Thursday, March 4, 2010

In Defense of the Arts

To Whom It May Concern:

We didn't just sit down one day and decide to be musicians, actors, painters, dancers, designers, writers, singers, directors, or even stage hands. Trust me. In fact most of us have fought it for as long as we were cognizant of what a "salary with benefits" was.

We did not become artists so that we could be a drain on society. I'm tired of hearing about how stimulus money was wasted on theatre projects, symphonies, and art installations. The reality is that if the stimulus money hadn't gone to those artists; your tax money would have in the form of unemployment benefits, food stamps and power bill subsidies.

For the record, most of us have a formal education in a non-art related field for the very reason that we knew what the future would be like in the Arts. We knew damn well what we could expect; budget cuts, justifications and critics (the media AND our neighbors). Those whose formal education is actually in the Arts usually have as many or more classroom hours in their chosen area than most Doctors or Lawyers. Classical musicians and ballet dancers in particular began their formal arts education in early grade school, practicing every day and taking private lessons at least once a week through their college years and beyond. You do the math.

Giving your children an education that includes the Arts will not turn them into Artists. Not unless they have no other choice but to be artists because that is what they do. Not only do they have to love it, but it must also be what they are good at. If they aren't (and I know some of you are silently sitting at home and praying that your child will never be able to draw anything better than a 2 dimensional house or play anything at all by Beethoven), an education that includes the Arts will enhance their concentration skills, their math skills and their ability to work a project through to the end. They will be leaders, team players, visionaries, builders of buildings and mathematicians. To make that possible, there have to be some artists who choose to provide that educational experience for those children. Without it they will spend their days doing worksheets and looking at textbooks that have no pictures.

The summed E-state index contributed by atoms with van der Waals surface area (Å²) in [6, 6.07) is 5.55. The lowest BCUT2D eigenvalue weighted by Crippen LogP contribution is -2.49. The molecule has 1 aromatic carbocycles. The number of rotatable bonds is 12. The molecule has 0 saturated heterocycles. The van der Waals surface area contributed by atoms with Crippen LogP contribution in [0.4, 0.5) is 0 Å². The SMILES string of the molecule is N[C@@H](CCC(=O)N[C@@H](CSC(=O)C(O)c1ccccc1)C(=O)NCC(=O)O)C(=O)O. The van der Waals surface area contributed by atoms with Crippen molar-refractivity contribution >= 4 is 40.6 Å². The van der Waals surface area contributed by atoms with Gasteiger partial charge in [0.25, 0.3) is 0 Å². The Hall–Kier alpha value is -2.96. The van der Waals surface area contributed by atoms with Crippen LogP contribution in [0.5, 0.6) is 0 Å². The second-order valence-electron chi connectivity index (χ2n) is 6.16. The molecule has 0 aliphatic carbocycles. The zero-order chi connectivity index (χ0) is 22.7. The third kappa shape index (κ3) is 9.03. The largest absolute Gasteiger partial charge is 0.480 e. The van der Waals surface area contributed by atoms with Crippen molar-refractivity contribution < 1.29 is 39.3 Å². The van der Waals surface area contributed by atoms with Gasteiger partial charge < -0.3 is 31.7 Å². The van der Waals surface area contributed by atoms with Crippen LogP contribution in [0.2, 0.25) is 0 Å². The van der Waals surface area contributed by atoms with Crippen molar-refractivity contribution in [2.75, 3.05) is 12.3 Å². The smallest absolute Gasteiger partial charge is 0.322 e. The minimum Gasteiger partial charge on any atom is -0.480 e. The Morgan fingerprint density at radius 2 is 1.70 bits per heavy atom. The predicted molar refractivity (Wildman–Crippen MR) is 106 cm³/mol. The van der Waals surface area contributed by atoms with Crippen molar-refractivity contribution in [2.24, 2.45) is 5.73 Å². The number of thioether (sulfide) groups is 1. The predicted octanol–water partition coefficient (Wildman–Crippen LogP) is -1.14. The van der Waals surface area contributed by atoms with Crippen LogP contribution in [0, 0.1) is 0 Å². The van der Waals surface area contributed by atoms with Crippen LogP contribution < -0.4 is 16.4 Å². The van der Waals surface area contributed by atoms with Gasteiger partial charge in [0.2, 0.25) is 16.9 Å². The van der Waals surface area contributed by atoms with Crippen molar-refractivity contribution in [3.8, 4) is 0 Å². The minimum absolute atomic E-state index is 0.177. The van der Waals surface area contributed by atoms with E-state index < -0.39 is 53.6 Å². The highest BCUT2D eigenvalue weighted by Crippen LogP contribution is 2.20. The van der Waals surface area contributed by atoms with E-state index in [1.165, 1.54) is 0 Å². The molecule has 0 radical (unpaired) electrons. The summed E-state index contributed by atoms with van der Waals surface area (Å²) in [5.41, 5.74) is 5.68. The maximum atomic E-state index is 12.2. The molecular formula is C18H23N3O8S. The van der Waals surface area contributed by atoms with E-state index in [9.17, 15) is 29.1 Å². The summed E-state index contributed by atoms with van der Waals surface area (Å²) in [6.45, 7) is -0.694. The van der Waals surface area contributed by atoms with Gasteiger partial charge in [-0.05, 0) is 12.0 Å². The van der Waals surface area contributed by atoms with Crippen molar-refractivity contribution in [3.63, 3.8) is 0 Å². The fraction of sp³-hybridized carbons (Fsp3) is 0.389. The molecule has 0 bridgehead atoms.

Karl Paulnack, Director of Music at the Boston Conservatory wrote this welcome address to the parents of the incoming freshman class in September of 2004. Please follow this link and read the speech in it's entirety. Especially if you have ever hoped that your child would just be a doctor.

We do not become artists because we are lazy, or because we are not intelligent enough to do anything else. We become artists because we believe that we can save the world.

Photo: August Wilson Center Dance Ensembles "moving mural" project Moving the Lives of Kids Community. 

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